Specific performance is a legal concept Elon Musk is undoubtedly aware of but wishes he weren’t.
It is a remedy available in contract law to ensure that one party to a contract performs their side of the deal. Through specific performance, a court orders a party to a contract to perform where simple monetary damages aren’t an adequate remedy.
Everyone has been talking about the $1 billion that Musk would owe Twitter if he backs out of the deal. That amount would be owed per the contract terms between Musk and Twitter to acquire the company if he backs out of the agreement. But Musk and Twitter know that this $1 billion figure is far from the reality of the situation.
Musk’s offer to buy Twitter is for $44 billion. While it’s challenging to keep track of what might be Musk’s endgame from day to day (or hour to hour), it would generally be a safe assumption that no one wants to be a defendant in a $44 billion lawsuit. But it’s equally safe to assume that no party to a massive contract wants to be held to perform what they now see as a bad deal.
Yet specific performance, by definition, makes a party perform. In the Twitter acquisition, this could mean a court eventually ordering Musk to pay up and perform.
Krenar Camili, a New Jersey lawyer, points out that things might be worse for Musk tomorrow than they are today:
“A party can be sued for specific performance and damages — they are not mutually exclusive in a lawsuit. Musk has surely been advised that it’s not an either/or; that he might be on the hook for $1 billion as well as specific performance.”
Should this concern Musk? Absolutely.
Does it concern Musk? Again, it always depends on what his endgame is.
If, ultimately, Musk simply wants to remain, non-stop, in the news cycles, then maybe dragging this out as long as possible is the way to go. After all, once Musk owns Twitter, then he’s simply the person who owns Tesla, SpaceX and Twitter, among other things. While interesting and, to some people, heroic from an entrepreneurial point of view, not really the stuff of daily news headlines.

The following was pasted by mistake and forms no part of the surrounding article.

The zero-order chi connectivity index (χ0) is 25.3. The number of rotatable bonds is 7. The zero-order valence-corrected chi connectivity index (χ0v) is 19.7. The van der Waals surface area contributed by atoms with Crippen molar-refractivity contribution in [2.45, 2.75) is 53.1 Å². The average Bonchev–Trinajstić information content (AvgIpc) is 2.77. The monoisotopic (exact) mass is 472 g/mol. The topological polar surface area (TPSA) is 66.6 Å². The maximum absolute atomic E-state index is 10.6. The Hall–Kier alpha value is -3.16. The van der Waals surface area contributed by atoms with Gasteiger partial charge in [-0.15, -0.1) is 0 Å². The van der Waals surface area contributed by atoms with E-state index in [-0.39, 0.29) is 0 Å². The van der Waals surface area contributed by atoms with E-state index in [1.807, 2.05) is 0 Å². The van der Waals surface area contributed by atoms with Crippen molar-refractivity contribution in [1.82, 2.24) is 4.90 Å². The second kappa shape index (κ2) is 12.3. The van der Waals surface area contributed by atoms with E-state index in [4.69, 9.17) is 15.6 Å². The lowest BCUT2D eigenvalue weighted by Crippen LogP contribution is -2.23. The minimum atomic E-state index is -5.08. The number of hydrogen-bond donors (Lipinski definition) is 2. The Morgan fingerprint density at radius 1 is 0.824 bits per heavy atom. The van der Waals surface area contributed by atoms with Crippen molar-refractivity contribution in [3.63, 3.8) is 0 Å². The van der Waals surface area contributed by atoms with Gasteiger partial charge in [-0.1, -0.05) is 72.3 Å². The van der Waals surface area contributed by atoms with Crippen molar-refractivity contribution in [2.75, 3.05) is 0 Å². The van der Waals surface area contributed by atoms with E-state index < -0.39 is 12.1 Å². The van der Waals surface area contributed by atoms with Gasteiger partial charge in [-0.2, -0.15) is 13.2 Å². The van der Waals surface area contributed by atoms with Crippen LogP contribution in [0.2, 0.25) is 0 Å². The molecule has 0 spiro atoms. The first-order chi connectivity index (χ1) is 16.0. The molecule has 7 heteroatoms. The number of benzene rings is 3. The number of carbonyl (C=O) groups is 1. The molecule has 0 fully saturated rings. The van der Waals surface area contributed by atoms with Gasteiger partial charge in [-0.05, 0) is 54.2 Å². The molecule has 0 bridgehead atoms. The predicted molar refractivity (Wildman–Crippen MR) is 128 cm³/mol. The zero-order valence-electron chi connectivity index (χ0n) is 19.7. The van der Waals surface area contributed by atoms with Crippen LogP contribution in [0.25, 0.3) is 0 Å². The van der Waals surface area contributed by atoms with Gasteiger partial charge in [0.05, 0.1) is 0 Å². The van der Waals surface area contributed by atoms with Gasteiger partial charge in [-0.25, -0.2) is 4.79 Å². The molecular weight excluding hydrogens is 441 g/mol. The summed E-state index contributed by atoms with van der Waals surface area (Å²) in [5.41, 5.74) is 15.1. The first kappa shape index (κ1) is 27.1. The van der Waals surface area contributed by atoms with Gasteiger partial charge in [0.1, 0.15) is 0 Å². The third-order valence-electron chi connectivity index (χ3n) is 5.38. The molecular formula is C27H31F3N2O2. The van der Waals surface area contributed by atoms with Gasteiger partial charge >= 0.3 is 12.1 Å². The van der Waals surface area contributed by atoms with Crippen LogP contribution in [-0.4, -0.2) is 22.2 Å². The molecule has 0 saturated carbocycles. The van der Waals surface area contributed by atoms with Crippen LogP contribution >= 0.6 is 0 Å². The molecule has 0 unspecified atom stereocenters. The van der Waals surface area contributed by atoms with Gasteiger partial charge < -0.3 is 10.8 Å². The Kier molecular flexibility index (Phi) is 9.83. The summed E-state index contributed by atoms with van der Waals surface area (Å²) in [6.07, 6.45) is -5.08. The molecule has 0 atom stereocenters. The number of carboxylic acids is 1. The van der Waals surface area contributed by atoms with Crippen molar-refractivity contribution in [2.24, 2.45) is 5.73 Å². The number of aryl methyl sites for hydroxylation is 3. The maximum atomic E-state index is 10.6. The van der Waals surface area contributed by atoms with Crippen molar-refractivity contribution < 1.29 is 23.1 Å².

But a brutal court battle between Musk and Twitter that goes on for months if not years? This is a CourtTV dream scenario of an infinite loop of live testimony and nightly recaps.
As always, the extremes presented by the law are theoretical and practical solutions can always be found. Assume that Twitter did sue Musk for the $1 billion fee and specific performance. There’s a long way to go between filing that lawsuit (and any counterclaims) and an actual resolution. The case could be resolved in a settlement rather than a verdict.
What this might look like would be a contractual exit penalty plus; the full $1 billion owed plus a relatively small but still meaningful fraction of the $44 billion Twitter purchase price. Maybe it all wraps up with Musk paying Twitter $3 billion to $4 billion to get out of the deal and be fully released from any other legal obligations to the company.
No matter how this all resolves, the legal posturing just beginning on both slides is fascinating. If this is both a preview of the legal wrangling we are about to see and the foreshadowing of a shift in tone (read: poop emoji) of the relationship between both parties to this massive contract, it’s going to be a very interesting period ahead.